SINGAPORE: Singapore-based venture capital firm Circulate Capital launched a US$106 million (S$144 million) fund dedicated to preventing plastic pollution in Southeast and South Asian oceans on Wednesday (Dec 4).
The fund addresses the "financing gap” between private capital and the resources Asia’s waste sector needs, said Circulate Capital.
An Ocean Conservancy report showed that there is a net financing gap of US$28 to US$40 per tonne of plastic collection in China, Indonesia, the Philippines, Thailand and Vietnam.
Asia is also home to the biggest contributors to the estimated 8 million metric tonnes of plastic trash that winds up in the ocean each year, according to research published in the journal Science.
The study showed that the top five marine plastic trash offenders are all in Asia: China, Indonesia, the Philippines, Vietnam and Sri Lanka. Such litter inflicts US$1.3 billion in damage annually to fishing, shipping and tourism industries in the Asia-Pacific.
The fund’s eight investors include The Coca-Cola Company, PepsiCo, Procter and Gamble, Unilever, Dow, Danone and Chevron Phillips Chemical.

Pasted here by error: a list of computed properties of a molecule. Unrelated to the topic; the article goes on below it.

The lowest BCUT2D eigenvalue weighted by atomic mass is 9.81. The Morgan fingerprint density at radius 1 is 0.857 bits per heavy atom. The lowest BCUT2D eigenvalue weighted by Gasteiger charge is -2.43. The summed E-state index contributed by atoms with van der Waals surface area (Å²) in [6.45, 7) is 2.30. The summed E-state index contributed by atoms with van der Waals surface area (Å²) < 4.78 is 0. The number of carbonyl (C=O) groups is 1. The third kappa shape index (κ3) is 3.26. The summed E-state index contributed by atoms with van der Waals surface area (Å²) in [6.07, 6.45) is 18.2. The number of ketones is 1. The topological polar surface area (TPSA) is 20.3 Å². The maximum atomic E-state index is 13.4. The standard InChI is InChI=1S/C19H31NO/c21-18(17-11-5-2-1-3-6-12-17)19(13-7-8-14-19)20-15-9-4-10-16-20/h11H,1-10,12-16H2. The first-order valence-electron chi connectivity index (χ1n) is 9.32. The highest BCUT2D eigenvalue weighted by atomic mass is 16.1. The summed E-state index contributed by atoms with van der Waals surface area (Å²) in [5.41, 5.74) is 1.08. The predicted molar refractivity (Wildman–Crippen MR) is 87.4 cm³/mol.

This comes after Coca-Cola, which invested US$15 million in the fund, was named the world’s largest polluter of plastics for the second year in a row in November, ahead of PepsiCo and Nestle, in an audit conducted by Break Free From Plastic.
Vice president of communications, public affairs and sustainability of Coca-Cola Asia-Pacific Matt Echols denied that there was a conflict of interest for the investors, who are among the largest producers of plastic in the world, instead adding that it was “the opposite”.
“What’s exciting about that is the companies are now looking at these issues as business opportunities. Coca-Cola, for example, we no longer see this as a problem, we see it as an opportunity,” he said.
He also stressed that Coca-Cola has committed to making 50 per cent of its packaging from recycled materials by 2030.
Circulate Capital has identified more than 200 investment opportunities across the region, with more details to be announced early next year, said Mr Rob Kaplan, CEO of Circulate Capital.
“Our first few, most of them look like your basic fundamental waste and recycling companies. We’re helping bring in new technology and capacity from other markets and bringing proven technology here to recycle plastic that currently gets into the environment and instead put it into the value chains of large corporations,” he said.
The fund is looking to invest in 20 to 30 companies across the region in the next three to four years, he added. It also aims to reach businesses at all stages of the plastic life cycle, from manufacturing to recycling.
Mr Kaplan said: “At each stage of this value chain, because it is a value chain, we see profitable businesses that need capital to grow.
“And that’s how we make money. That’s how institutional investors will make money, to bring in the amount of capital we need to really drive change.”